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tv   All In With Chris Hayes  MSNBC  June 1, 2017 12:00am-1:01am PDT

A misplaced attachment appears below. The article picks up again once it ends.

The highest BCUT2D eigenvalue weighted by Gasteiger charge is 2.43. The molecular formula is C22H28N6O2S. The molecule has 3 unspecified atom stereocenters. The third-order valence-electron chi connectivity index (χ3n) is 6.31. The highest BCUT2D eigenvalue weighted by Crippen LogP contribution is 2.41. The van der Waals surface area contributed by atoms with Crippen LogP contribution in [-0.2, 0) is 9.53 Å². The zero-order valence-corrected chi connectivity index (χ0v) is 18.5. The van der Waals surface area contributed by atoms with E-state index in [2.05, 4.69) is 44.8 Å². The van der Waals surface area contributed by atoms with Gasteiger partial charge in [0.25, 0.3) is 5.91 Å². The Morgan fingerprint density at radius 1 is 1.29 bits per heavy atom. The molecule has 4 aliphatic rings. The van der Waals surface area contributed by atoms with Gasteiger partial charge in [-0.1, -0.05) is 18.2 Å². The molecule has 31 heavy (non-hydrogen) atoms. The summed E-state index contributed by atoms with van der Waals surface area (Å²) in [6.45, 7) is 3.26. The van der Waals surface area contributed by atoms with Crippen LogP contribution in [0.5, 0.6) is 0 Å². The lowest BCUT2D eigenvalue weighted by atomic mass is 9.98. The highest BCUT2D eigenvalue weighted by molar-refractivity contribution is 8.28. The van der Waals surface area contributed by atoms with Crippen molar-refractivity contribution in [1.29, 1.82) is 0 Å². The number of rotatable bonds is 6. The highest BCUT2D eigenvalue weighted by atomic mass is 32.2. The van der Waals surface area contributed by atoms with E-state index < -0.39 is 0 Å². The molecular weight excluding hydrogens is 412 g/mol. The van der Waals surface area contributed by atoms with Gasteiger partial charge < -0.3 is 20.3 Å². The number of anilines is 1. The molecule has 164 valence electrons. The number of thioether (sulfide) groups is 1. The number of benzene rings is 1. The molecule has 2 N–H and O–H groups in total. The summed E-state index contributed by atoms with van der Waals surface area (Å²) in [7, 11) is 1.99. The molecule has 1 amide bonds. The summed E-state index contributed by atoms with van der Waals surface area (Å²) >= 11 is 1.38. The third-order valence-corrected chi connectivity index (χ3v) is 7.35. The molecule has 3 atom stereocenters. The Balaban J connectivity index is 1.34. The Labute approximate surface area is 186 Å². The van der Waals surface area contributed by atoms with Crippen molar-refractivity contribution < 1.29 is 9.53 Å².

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could not have known we were just moments away from the creation of covfefe as a new word. that is our broadcast for tonight. thank you for being here with us and goodnight from new york. tonight on "all in." >> that dinner was arranged. i think he asked for the dinner. >> countdown to comey day. >> i said, if it's possible, would you let me know am i under investigation? >> james comey officially cleared to give his version of events on live television. tonight, what comey will say and why the white house is suddenly clamming up as hillary clinton comes right out and says it. >> it's a vast russian conspiracy. well, it turned out we were right. >> then the alarming backstory to kushner's meeting with putin's banker. plus -- >> this is not going to be easy. we'll be right back. we'll make a decision. >> the high stakes of treating the planet's fate like an "apprentice" finale. >> so, ivanka, what do you